Jenkin Lecture 2013
Weather and Climate Prediction
Dr Andy Brown, Director of Science at the Meterological Office, presented the 2013 Jenkin Lecture. He described weather prediction as computational numerical modelling on a truly global scale. The whole Earth’s atmosphere is meshed as 55 million cells, with local mesh refinement for the UK. Input data comes from many sources: from manually read ground-based instruments to satellites. A 3-day
forecast now is as accurate as a 1-day forecast was 20 years ago.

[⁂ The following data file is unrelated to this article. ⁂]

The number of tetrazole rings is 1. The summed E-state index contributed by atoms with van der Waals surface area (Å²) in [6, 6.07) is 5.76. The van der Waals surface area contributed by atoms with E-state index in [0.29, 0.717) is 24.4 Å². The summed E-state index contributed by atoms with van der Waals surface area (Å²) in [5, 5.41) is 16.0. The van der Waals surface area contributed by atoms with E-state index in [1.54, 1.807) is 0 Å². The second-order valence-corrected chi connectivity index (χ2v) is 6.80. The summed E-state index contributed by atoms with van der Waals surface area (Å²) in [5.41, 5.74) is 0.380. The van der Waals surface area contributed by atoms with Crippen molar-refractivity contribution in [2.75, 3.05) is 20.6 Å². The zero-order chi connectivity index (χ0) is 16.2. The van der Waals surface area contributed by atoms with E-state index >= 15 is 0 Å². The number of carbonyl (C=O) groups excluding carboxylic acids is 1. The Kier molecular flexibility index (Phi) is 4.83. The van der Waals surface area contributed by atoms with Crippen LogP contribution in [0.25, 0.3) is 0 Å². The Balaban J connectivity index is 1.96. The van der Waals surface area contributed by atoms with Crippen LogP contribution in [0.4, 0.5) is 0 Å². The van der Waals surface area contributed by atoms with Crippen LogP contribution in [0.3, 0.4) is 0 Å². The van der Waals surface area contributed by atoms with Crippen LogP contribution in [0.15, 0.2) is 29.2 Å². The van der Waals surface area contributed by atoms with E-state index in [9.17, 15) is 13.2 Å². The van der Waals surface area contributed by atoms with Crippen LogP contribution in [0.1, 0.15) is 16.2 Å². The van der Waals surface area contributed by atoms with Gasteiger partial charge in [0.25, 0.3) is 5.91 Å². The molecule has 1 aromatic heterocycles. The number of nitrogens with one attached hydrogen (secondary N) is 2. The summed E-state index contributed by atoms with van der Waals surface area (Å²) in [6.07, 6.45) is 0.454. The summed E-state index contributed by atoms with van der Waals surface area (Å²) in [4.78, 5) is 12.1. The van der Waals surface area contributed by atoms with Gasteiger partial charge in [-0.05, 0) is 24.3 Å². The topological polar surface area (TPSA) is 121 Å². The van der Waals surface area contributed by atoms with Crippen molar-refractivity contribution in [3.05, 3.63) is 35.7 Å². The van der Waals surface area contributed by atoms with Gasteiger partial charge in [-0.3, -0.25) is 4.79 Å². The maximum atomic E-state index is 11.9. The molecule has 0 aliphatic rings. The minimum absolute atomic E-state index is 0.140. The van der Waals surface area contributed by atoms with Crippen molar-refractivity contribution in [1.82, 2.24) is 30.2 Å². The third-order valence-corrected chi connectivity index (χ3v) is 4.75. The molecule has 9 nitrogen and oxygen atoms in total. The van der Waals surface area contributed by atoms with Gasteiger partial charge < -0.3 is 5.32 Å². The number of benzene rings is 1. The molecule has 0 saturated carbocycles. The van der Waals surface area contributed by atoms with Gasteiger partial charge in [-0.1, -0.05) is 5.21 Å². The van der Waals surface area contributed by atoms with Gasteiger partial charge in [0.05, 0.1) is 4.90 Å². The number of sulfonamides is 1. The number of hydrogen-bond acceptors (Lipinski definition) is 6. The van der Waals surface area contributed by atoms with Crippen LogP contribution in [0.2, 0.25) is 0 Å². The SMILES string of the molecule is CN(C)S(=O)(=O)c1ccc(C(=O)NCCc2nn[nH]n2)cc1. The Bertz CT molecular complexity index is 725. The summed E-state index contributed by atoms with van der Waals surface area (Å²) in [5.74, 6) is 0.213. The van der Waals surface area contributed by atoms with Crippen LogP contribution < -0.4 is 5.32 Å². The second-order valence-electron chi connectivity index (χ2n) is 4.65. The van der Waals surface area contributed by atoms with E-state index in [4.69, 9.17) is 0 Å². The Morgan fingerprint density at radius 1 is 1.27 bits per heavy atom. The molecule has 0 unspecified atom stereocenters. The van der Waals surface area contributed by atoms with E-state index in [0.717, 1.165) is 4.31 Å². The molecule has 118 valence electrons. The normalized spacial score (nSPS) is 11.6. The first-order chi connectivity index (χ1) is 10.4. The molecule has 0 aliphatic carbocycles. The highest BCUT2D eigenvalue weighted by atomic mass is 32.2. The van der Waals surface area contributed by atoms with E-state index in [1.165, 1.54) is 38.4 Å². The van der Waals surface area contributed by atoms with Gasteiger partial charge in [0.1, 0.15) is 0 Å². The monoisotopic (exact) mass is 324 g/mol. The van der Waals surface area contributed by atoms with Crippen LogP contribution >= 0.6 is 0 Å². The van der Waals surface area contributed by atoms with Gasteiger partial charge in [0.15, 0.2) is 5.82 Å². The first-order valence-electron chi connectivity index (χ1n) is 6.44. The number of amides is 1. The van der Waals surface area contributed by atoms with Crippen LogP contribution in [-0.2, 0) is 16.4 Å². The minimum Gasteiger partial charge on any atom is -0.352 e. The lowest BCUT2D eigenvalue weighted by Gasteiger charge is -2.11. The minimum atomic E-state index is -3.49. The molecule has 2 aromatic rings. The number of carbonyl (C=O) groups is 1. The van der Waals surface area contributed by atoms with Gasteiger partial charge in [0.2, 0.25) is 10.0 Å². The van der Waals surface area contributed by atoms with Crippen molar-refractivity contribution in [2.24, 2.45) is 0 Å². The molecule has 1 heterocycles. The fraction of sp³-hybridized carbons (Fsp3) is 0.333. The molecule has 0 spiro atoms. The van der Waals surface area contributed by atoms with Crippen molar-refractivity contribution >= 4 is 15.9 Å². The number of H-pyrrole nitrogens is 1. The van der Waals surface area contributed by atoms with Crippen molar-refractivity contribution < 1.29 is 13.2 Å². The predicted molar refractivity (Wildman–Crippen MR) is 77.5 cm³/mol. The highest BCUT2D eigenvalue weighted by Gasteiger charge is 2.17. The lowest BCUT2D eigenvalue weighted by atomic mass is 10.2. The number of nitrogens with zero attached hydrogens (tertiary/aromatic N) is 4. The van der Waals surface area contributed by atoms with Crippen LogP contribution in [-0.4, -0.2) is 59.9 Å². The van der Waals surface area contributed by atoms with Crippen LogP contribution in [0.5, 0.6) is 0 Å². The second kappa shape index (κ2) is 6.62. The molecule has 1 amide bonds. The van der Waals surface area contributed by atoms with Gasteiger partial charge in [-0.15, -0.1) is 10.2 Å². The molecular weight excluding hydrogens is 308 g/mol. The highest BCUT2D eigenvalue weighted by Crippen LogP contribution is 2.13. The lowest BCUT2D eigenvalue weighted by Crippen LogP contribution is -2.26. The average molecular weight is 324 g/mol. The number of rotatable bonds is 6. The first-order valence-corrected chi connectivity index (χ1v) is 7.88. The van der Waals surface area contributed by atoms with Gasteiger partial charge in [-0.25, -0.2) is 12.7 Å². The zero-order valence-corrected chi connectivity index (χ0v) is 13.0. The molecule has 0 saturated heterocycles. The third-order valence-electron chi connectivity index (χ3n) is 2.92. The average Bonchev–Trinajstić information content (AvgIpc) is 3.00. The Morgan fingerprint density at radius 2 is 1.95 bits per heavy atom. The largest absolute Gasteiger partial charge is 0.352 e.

Dr Brown highlighted that climate forecasting is a similar exercise, but complicated by the need to include the oceans and polar ice in the model. Timescales are much longer and the mesh used in simulations is coarser. The UK is a leading player, benefiting from the Met Office also being a major weather forecaster. Longrange
weather forecasting for months ahead is an intermediate case, and greatly in demand commercially. It is especially difficult for the UK, but remarkable progress is being made, on the basis of extensive study of behaviour of the Gulf Stream.
To read a full account of Dr Andy Brown’s Jenkin Lecture visit: